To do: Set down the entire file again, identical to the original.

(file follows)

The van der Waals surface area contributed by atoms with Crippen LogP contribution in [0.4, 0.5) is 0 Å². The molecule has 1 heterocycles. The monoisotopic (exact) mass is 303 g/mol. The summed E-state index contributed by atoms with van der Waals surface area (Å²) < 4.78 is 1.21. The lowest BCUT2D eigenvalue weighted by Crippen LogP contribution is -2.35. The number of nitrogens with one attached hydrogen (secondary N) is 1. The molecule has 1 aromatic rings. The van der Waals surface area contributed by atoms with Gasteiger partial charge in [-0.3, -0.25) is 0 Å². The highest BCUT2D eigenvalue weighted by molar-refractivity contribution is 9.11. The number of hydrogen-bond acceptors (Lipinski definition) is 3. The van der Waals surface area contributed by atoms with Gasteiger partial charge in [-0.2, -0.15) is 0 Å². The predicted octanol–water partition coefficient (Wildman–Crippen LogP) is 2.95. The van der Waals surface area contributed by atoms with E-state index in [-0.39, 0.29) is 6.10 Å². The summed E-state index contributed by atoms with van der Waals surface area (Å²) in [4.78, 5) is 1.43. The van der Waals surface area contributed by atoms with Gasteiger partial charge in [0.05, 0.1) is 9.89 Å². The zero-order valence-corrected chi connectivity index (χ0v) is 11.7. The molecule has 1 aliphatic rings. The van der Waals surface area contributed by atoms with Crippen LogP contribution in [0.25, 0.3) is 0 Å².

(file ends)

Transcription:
The van der Waals surface area contributed by atoms with Crippen LogP contribution in [0.4, 0.5) is 0 Å². The molecule has 1 heterocycles. The monoisotopic (exact) mass is 303 g/mol. The summed E-state index contributed by atoms with van der Waals surface area (Å²) < 4.78 is 1.21. The lowest BCUT2D eigenvalue weighted by Crippen LogP contribution is -2.35. The number of nitrogens with one attached hydrogen (secondary N) is 1. The molecule has 1 aromatic rings. The van der Waals surface area contributed by atoms with Gasteiger partial charge in [-0.3, -0.25) is 0 Å². The highest BCUT2D eigenvalue weighted by molar-refractivity contribution is 9.11. The number of hydrogen-bond acceptors (Lipinski definition) is 3. The van der Waals surface area contributed by atoms with Gasteiger partial charge in [-0.2, -0.15) is 0 Å². The predicted octanol–water partition coefficient (Wildman–Crippen LogP) is 2.95. The van der Waals surface area contributed by atoms with E-state index in [-0.39, 0.29) is 6.10 Å². The summed E-state index contributed by atoms with van der Waals surface area (Å²) in [4.78, 5) is 1.43. The van der Waals surface area contributed by atoms with Gasteiger partial charge in [0.05, 0.1) is 9.89 Å². The zero-order valence-corrected chi connectivity index (χ0v) is 11.7. The molecule has 1 aliphatic rings. The van der Waals surface area contributed by atoms with Crippen LogP contribution in [0.25, 0.3) is 0 Å².